CREDIT: Image: Drawing of Southampton Guildhall Square Summer Lounge with urban rug artwork, Amanda Moore
Recently I have had the opportunity to work on urban activation projects in collaboration with Studio B.A.D Architects. These projects are focussed on bringing more people into town centres which have been struggling to compete with online retail growth and have then subsequently been hit by a series of COVID-19 lockdowns. These activation projects aim to offer people experiences as an attractor to the High Street in the form of public art, street performance, music, hospitality and leisure. Many involve repurposing the built environment rather than building additional large-scale elements. Interventions are often lightweight to include; repainting, murals, window vinyls, furniture insertions, re-cladding building, altering building layouts, temporary/moveable/reusable structures ... etc.
This led me to question why it is that within traditional architectural practice, the starting point for typical new projects often involves a feasibility study to determine how much more building can fit onto a site rather than robustly testing lightweight approaches such as alterations to existing buildings or even use of off-site existing buildings or homes where some functions could be more remote. The conclusion may still be to build more, or different, buildings.
Is it because of the way in which the standard architectural fee structure is set up? This is usually based on a percentage of the project construction value. Often architects do not charge for early feasibility work when this is actually providing a valuable architectural service to the client. The goal seems to be to 'get a building'.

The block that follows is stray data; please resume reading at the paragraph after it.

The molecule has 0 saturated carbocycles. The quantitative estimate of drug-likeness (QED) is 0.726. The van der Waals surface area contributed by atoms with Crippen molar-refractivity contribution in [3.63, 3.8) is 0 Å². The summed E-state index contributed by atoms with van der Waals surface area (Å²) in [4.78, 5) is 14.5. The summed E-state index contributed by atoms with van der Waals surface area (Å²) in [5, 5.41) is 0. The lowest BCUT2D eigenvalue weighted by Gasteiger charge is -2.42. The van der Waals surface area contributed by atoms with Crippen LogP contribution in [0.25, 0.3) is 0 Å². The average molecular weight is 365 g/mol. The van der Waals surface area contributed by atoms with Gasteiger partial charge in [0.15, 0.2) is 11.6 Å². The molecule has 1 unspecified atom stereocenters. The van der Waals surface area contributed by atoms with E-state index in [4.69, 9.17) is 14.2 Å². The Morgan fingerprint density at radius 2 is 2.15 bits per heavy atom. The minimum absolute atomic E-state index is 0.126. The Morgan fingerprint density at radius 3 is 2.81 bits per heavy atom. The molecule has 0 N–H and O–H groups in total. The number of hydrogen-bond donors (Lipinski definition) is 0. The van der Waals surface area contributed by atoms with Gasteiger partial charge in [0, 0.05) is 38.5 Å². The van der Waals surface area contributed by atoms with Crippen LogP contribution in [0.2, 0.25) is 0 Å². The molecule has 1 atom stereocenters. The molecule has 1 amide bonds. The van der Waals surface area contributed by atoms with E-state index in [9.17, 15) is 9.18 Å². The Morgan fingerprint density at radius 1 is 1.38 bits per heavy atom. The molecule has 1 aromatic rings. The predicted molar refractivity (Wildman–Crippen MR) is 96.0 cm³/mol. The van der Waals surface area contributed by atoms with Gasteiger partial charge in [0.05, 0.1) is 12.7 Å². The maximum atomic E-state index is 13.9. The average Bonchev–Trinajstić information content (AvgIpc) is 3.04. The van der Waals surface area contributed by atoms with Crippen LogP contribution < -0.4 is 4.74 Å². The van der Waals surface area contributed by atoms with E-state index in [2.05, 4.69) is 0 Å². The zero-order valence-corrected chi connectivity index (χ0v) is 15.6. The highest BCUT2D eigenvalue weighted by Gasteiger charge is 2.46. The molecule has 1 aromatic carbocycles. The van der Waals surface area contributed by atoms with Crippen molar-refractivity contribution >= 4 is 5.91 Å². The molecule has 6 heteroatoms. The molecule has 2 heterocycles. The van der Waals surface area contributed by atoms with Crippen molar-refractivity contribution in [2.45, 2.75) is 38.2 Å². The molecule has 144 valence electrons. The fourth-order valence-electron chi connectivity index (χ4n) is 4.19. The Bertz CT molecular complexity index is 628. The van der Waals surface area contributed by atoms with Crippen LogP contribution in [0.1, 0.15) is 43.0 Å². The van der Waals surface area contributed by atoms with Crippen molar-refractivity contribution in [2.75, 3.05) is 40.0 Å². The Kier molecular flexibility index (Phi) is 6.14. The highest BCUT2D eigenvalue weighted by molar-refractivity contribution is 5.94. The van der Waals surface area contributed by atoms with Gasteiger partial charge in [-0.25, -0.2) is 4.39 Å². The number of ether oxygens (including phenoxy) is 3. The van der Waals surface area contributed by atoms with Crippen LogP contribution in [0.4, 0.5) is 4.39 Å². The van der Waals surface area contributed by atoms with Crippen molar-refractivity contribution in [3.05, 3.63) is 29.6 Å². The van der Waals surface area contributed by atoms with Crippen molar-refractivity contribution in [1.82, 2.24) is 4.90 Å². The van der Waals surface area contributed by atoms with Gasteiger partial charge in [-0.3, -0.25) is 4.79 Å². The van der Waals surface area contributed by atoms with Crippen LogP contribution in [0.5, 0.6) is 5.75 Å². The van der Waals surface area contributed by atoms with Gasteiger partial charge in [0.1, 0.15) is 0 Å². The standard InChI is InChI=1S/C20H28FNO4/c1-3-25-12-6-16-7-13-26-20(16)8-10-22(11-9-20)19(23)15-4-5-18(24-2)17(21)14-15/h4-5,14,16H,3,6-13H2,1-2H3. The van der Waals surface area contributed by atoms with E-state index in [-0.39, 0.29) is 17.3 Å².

CREDIT: Image: Nomadic Allotments, Union Street Orchard, London, something removed but not replaced.
But should the client firstly be advised as to what they could achieve without more heavyweight building? Not building something is the most carbon-friendly approach to design in times where there is suddenly a renewed interest in the climate emergency, now that we are experiencing nature's fightback in the form of more frequent extreme weather events.
Would working more regularly on a time charge basis, (with some lump sum guidance for each work stage), change the way in which lightweight approaches are considered as architects are often instrumental in the client defining their brief? Architects have much more to offer than just planning and detailing new buildings. They also have an ability to analyse and critique existing spaces, current uses and have an objective view on ethical approaches to projects...
What am I doing here? I'm collecting sea water to fill 1,000 bottles and hang them from a scaffold inside an old ruin. Why? Why not?